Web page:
As the second reviewing court, we review the bankruptcy court's decision and apply the same standard of review as the district court: Factual findings are reviewed for clear error, and legal conclusions are reviewed de novo. Tri-State Fin., LLC v. Lovald, 525 F.3d 649, 653 (8th Cir. 2008). Decisions to impose or deny sanctions are reviewed for abuse of discretion. In re Kujawa, 270 F.3d 578, 581 (8th Cir. 2001).
Bisges first argues that the bankruptcy court erroneously required a finding of bad faith to sanction Gargula for destroying evidence. But as we recently noted, " [p]rejudice, bad faith, and evidence of an effort to suppress the truth are all required to impose a sanction of dismissal
based upon spoliation." Sentis Group, Inc. v. Shell Oil Co., 763 F.3d 919, 924 n.1 (8th Cir. 2014). The bankruptcy court concluded, though it did not make findings, that the record would not support an inference of bad faith on the part of Gargula. Though he argued that he suffered prejudice, Bisges agreed with the bankruptcy court that there was insufficient evidence of bad faith by Gargula. Without that finding, sanctioning Gargula with dismissal of her motion would have been improper.
Bisges alternatively argues that the bankruptcy court should have considered lesser sanctions. But the bankruptcy court noted at the hearing on the motion to dismiss that Bisges had " disclaim[ed] any suggestion" that the bankruptcy court " should consider any lesser sanction." Bisges also had asserted in his memorandum in support of his motion to dismiss that " the only solution to the U.S. Trustee's spoliation of this important evidence is dismissal." Because Bisges has never before this appeal argued for lesser sanctions and instead expressly has declined to make the argument, he has waived it. See First Bank Investors' Trust v. Tarkio Coll., 129 F.3d 471, 478 (8th Cir. 1997).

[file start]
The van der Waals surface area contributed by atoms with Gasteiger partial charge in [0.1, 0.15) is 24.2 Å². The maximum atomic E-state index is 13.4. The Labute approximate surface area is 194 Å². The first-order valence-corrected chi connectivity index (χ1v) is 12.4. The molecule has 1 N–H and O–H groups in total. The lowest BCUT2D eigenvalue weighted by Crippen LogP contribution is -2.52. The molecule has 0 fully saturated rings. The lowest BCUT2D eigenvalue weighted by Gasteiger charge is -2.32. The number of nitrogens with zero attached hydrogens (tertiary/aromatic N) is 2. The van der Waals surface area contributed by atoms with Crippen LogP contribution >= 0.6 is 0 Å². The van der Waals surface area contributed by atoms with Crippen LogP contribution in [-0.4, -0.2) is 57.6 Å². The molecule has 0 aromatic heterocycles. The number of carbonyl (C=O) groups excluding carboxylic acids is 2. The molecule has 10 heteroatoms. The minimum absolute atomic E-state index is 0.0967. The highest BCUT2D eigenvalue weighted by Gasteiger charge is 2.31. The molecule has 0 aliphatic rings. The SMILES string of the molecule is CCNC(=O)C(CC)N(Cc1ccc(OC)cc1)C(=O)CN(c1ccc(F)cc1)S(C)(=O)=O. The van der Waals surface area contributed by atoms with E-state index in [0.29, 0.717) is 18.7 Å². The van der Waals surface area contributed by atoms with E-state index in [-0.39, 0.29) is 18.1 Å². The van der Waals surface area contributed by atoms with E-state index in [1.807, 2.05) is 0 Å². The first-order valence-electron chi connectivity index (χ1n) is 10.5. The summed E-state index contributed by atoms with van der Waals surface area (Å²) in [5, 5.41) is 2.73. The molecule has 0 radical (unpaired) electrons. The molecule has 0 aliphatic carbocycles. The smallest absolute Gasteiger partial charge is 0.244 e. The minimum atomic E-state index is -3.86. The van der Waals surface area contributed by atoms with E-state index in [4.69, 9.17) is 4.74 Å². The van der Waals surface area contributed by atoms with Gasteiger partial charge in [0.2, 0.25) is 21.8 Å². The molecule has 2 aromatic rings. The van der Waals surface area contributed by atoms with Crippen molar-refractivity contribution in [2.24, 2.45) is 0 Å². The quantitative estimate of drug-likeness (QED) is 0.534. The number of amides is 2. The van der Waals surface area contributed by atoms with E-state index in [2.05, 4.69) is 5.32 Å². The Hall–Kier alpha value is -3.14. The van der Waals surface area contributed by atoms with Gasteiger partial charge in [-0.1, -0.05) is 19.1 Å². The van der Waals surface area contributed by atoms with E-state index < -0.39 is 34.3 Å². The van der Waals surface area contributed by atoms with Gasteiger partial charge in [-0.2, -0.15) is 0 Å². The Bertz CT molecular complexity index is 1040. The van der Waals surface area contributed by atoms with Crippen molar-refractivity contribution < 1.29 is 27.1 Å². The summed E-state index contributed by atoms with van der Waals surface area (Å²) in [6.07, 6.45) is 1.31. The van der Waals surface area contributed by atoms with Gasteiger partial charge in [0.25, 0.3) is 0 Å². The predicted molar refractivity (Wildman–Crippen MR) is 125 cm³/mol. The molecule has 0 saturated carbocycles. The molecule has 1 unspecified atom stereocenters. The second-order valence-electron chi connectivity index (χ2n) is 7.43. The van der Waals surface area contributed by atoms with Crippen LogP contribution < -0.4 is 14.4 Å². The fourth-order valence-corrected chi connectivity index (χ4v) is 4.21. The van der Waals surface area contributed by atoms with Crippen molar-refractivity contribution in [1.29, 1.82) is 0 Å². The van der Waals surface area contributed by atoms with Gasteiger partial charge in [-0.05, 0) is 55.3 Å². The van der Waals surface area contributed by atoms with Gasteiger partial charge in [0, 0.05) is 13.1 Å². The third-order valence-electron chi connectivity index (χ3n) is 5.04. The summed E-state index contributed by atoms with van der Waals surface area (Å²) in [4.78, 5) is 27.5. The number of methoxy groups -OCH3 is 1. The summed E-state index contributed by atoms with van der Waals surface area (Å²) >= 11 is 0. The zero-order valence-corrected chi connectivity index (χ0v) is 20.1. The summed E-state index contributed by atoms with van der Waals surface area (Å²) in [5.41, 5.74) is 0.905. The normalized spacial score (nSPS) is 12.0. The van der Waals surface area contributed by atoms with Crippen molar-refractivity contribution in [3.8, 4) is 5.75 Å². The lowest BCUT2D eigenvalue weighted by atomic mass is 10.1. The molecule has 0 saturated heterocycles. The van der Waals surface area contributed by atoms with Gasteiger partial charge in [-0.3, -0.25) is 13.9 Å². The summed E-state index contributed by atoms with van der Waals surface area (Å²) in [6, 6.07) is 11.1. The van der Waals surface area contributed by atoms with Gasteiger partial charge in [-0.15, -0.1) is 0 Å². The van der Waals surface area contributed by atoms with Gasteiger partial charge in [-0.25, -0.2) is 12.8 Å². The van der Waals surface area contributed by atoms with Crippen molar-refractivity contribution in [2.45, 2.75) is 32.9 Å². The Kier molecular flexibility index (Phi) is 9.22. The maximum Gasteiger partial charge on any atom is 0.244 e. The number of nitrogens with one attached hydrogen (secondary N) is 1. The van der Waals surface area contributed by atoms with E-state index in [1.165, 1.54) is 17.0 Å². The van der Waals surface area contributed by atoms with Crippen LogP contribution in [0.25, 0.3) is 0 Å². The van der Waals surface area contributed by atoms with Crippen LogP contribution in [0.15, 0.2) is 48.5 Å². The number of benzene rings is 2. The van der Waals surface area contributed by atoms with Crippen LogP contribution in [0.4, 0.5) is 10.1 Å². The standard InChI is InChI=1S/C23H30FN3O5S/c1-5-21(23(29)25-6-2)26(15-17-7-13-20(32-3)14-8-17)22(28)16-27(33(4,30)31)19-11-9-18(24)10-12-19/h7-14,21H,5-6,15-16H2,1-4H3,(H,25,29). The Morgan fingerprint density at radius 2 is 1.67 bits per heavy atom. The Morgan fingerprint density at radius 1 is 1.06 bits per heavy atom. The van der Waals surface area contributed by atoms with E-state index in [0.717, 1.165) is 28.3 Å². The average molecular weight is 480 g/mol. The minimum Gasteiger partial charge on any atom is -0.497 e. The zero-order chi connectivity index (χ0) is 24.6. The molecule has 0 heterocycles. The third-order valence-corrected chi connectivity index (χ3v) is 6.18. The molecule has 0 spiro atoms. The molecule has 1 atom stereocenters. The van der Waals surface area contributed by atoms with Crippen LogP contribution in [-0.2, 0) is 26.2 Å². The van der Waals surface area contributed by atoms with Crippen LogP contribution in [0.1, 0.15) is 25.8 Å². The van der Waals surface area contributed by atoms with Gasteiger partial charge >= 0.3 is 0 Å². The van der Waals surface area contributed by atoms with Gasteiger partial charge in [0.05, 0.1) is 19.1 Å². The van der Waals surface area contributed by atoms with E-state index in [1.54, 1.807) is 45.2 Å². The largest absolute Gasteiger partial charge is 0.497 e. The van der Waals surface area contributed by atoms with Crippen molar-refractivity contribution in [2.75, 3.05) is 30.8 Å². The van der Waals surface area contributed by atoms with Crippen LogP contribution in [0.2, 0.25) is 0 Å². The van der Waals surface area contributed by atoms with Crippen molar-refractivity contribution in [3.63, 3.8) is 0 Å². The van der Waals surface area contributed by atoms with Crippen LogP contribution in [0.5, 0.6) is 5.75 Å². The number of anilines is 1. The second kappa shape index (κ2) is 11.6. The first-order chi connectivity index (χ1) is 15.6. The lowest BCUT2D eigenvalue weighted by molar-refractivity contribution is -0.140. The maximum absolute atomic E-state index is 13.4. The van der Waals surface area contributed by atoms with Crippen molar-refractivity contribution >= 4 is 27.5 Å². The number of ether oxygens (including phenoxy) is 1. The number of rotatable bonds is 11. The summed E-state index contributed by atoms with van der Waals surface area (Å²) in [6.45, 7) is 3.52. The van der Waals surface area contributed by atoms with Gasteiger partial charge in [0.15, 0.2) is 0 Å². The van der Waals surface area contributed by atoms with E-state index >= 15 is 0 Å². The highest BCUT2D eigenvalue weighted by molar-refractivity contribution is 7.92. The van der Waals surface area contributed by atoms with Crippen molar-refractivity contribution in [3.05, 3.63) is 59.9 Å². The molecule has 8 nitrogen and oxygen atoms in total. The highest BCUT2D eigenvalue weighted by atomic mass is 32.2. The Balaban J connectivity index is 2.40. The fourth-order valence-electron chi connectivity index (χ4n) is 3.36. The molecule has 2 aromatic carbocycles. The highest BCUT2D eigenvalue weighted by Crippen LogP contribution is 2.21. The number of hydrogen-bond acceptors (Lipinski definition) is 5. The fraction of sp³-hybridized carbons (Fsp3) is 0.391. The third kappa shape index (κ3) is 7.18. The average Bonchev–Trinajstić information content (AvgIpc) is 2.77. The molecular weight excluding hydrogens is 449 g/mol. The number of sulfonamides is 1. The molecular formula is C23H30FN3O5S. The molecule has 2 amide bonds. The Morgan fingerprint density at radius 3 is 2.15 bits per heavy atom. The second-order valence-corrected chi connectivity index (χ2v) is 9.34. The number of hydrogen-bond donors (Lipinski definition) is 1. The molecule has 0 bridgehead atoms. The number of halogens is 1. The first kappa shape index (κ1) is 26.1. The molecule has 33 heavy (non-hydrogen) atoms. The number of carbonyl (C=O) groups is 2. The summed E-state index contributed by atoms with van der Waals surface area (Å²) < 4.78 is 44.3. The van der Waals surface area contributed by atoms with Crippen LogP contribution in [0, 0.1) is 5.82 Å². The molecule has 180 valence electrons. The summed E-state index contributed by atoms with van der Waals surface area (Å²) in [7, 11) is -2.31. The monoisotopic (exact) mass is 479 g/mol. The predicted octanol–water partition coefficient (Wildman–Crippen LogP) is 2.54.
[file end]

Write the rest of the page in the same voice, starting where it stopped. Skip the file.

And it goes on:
Bisges next argues that the bankruptcy court improperly sanctioned him under 11 U.S.C. § 526(a)(2). Section 526(a)(2) instructs that a " debt relief agency" shall not:
make any statement, or counsel or advise any assisted person or prospective assisted person to make a statement in a document filed in a case or proceeding under this title, that is untrue or misleading, or that upon the exercise of reasonable care, should have been known by such agency to be untrue or misleading[.]
Just before she filed for bankruptcy, Clink had written her mother a $3,000 check as part of a $5,000 repayment on a loan that Clink's mother had made to her. Bisges told Clink in an email that she should not send the check but that if she did, she should " make sure it cannot be traced & stick with the story, it [sic] did not happen." Bisges admitted during the hearing on Gargula's motion for sanctions that " out of frustration" he had advised Clink to lie about the payment. Clink paid her mother, but because of Bisges's email, she immediately asked her mother to return it. Bisges argues that, although he told Clink not to disclose the loan in her bankruptcy petition, Clink never actually made a false statement " in a document filed in" her bankruptcy case. Thus, Bisges asserts, he did not violate § 526(a)(2).